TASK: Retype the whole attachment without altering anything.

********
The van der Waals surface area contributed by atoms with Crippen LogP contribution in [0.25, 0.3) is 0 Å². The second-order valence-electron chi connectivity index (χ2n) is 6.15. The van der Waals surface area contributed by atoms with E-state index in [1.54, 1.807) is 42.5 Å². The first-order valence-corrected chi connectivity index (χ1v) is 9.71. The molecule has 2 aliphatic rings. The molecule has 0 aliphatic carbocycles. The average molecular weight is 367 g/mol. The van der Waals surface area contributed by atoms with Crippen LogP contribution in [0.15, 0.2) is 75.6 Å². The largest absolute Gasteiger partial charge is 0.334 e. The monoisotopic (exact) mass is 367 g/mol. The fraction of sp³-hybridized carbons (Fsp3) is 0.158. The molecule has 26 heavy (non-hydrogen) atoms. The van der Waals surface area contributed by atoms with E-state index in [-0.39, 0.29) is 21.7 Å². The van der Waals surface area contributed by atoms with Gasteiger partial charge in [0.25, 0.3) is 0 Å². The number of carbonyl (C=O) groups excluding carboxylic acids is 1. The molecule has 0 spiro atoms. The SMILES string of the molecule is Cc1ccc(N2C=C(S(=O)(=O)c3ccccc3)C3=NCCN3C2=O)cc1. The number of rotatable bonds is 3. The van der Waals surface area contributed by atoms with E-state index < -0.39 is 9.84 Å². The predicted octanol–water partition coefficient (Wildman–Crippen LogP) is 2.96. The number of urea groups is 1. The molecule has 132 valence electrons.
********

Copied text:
The van der Waals surface area contributed by atoms with Crippen LogP contribution in [0.25, 0.3) is 0 Å². The second-order valence-electron chi connectivity index (χ2n) is 6.15. The van der Waals surface area contributed by atoms with E-state index in [1.54, 1.807) is 42.5 Å². The first-order valence-corrected chi connectivity index (χ1v) is 9.71. The molecule has 2 aliphatic rings. The molecule has 0 aliphatic carbocycles. The average molecular weight is 367 g/mol. The van der Waals surface area contributed by atoms with Crippen LogP contribution in [0.15, 0.2) is 75.6 Å². The largest absolute Gasteiger partial charge is 0.334 e. The monoisotopic (exact) mass is 367 g/mol. The fraction of sp³-hybridized carbons (Fsp3) is 0.158. The molecule has 26 heavy (non-hydrogen) atoms. The van der Waals surface area contributed by atoms with E-state index in [-0.39, 0.29) is 21.7 Å². The van der Waals surface area contributed by atoms with Gasteiger partial charge in [0.25, 0.3) is 0 Å². The number of carbonyl (C=O) groups excluding carboxylic acids is 1. The molecule has 0 spiro atoms. The SMILES string of the molecule is Cc1ccc(N2C=C(S(=O)(=O)c3ccccc3)C3=NCCN3C2=O)cc1. The number of rotatable bonds is 3. The van der Waals surface area contributed by atoms with E-state index < -0.39 is 9.84 Å². The predicted octanol–water partition coefficient (Wildman–Crippen LogP) is 2.96. The number of urea groups is 1. The molecule has 132 valence electrons.